PRP for Elbows
Our patients wonder all the time how their tennis elbow should be treated. Many people think they need surgery to correct this issue, but modern medicine has provided doctors with new ways of treating tennis elbow that areh more effective and definitely less invasive.
What is Tennis Elbow?
Tennis elbow is the layman’s term for lateral epicondylitis. This means that the bump on the outside of your elbow that contains the tendons that extend your fingers and wrists is irritated with small tears. AS these tears get worse, they can cause nerve irritation in the shoulders and neck. This is why more severe cases of tennis elbow often feel like a pinched nerve, although the pain typically begins as a dull ache on the outside of the elbow.
Despite the name, tennis elbow doesn’t just affect tennis players. Tennis elbow is a repetitive stress injury that affects painters, carpenters, musicians, or anybody who engages in activities involving repetitive arm motions.
How Can Tennis Elbow Be Treated?
Severe cases of tennis elbow have traditionally been treated through surgery. This essentially involves making small incisions called fenestrations in the tendons. These fenestrations are registered as injuries by the body, which begin to heal along with the irritation that was causing the condition in the first place. While this does make sense, the use of this treatment has been dropping steadily over the last few years as new treatment options have been found.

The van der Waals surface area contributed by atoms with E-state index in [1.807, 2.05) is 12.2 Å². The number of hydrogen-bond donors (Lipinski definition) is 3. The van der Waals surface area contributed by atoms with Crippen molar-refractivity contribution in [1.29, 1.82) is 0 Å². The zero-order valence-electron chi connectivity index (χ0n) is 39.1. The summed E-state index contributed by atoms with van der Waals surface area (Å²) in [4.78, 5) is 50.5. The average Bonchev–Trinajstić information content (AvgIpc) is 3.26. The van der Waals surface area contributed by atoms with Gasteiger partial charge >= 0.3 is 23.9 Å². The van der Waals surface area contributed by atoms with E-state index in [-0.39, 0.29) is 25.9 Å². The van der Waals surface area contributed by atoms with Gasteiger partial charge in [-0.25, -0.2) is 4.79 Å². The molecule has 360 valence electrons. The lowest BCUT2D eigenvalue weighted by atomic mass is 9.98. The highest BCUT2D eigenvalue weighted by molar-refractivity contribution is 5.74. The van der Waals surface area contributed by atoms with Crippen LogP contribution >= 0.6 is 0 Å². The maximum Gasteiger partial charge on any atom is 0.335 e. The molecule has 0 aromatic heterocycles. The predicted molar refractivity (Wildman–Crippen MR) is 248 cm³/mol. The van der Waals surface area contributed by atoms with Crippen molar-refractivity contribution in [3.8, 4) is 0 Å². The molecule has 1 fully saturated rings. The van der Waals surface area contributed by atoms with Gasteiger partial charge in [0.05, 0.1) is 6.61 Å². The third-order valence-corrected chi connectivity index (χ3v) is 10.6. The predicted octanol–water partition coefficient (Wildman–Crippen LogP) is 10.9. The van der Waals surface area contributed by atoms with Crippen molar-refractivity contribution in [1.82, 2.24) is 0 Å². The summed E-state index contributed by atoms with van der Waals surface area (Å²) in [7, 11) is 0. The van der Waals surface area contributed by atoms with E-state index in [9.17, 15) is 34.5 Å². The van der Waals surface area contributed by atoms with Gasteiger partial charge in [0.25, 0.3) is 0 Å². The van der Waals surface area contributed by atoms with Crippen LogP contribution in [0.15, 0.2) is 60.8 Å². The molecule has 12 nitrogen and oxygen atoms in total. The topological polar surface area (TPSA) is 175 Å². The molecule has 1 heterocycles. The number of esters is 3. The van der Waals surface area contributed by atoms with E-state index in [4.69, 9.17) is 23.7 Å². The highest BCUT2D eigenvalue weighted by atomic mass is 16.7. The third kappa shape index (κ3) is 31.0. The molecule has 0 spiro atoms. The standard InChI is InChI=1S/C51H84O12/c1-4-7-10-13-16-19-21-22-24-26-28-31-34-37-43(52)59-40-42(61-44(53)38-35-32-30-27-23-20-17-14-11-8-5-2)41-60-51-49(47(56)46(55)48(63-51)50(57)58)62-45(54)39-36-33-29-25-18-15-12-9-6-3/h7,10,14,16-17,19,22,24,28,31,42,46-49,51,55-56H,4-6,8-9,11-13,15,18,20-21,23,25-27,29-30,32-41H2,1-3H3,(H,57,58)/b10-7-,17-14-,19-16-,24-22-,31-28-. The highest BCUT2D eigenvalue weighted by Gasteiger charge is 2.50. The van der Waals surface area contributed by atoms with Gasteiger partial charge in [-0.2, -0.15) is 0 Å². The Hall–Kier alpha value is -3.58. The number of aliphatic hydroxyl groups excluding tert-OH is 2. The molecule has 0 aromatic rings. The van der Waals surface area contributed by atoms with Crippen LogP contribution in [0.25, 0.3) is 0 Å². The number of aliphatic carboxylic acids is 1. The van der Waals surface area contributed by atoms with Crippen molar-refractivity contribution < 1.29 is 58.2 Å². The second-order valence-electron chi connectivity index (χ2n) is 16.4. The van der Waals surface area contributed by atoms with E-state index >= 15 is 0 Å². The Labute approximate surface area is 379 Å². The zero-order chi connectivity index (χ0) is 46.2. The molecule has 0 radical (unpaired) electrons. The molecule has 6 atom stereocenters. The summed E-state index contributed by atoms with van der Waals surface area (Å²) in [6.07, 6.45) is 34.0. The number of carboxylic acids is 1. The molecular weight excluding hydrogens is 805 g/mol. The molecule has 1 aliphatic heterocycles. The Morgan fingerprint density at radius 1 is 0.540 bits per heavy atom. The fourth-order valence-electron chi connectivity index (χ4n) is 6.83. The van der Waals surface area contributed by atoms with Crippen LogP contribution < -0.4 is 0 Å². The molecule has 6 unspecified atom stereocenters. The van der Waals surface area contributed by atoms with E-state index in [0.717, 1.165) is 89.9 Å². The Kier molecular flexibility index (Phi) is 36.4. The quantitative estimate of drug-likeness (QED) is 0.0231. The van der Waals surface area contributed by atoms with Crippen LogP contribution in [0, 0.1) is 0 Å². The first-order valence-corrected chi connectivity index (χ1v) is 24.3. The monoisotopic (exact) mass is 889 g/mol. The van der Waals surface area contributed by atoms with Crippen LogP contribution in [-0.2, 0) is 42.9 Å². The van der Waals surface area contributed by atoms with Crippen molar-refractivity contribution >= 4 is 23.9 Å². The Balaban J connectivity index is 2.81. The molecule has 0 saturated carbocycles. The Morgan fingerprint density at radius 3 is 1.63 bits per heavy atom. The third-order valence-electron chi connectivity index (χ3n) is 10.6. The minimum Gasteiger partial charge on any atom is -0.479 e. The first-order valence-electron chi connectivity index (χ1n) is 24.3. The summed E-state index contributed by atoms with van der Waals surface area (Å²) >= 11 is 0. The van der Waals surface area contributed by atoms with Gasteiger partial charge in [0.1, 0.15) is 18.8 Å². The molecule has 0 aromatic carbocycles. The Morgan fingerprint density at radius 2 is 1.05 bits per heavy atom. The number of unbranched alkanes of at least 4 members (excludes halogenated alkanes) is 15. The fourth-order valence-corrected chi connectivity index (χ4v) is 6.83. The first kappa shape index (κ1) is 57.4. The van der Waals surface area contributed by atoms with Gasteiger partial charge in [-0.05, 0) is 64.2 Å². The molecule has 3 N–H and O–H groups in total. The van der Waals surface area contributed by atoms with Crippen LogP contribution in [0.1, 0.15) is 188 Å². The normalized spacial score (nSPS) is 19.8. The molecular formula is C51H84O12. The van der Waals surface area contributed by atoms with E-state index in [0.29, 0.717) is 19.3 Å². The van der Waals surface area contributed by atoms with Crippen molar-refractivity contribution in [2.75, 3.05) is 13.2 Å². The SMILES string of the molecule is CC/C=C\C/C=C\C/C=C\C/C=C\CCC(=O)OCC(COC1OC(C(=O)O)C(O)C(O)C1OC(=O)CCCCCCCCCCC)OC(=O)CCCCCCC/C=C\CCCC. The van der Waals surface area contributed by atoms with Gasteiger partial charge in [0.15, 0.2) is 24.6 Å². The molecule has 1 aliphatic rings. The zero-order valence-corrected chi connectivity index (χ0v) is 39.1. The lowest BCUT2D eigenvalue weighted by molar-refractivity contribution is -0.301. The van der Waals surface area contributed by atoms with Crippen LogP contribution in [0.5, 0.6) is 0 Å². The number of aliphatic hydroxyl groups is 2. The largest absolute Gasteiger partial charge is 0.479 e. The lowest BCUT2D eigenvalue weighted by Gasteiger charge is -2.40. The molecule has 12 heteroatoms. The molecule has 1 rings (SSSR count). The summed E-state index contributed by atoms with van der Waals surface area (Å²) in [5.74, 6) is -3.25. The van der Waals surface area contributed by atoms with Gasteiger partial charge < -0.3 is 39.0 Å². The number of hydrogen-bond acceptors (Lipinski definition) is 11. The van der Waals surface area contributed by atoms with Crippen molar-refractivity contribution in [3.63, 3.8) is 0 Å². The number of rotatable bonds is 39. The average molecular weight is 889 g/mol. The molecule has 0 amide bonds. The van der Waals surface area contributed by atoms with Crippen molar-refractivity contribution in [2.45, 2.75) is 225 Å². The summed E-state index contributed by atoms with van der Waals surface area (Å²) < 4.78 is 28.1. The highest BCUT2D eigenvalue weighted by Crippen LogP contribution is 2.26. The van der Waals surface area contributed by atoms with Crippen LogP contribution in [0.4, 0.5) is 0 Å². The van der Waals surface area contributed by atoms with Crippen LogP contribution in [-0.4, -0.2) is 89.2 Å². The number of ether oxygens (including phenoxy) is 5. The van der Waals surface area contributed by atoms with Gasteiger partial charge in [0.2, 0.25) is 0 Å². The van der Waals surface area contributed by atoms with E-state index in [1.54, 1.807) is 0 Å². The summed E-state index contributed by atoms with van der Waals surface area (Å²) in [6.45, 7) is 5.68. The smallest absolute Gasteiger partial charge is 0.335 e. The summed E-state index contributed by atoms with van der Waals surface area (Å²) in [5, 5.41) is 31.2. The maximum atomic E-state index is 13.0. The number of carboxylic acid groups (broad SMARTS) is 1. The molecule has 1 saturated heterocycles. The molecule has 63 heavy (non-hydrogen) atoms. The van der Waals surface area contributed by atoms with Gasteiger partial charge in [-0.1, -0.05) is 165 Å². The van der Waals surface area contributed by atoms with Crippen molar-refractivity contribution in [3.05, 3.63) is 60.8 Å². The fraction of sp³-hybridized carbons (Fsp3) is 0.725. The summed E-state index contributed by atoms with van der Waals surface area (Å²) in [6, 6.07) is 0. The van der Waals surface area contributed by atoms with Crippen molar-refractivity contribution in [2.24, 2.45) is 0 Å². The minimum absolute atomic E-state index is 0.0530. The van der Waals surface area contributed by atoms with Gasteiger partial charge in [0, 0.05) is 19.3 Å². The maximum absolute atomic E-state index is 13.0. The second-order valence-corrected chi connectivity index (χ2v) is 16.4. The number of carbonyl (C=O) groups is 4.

Steroid injections have also been used to treat tennis elbow. Studies have shown that this does provide short-term relief as the injections reduce inflammation, but the steroids can kill off healthy tendon cells and make tendons weaker in the long run.
PRP for Tennis Elbow
Another promising new treatment for tennis elbow is Platelet Rich Plasma injections. Platelet Rich Plasma or PRP is blood taken from an arm vein and spun down to concentrated platelets. These platelets are injected into the painful tendons. The treatment, which has proven to be more effective than steroid injections in clinical trials, triggers an inflammatory response and promotes healing in the damaged tendons.
PRP injections are at their most effective when they can be administered under precise imaging guidance since doctors can pinpoint where the small tears are in the tendons. By administering the injections directly to the damaged tissue, doctors can better help irritated tendons to repair themselves.
Dr. Ronit Adler MD is an expert pain management specialist in New York. Give her a call today at (631) 485-1137 and schedule your consultation.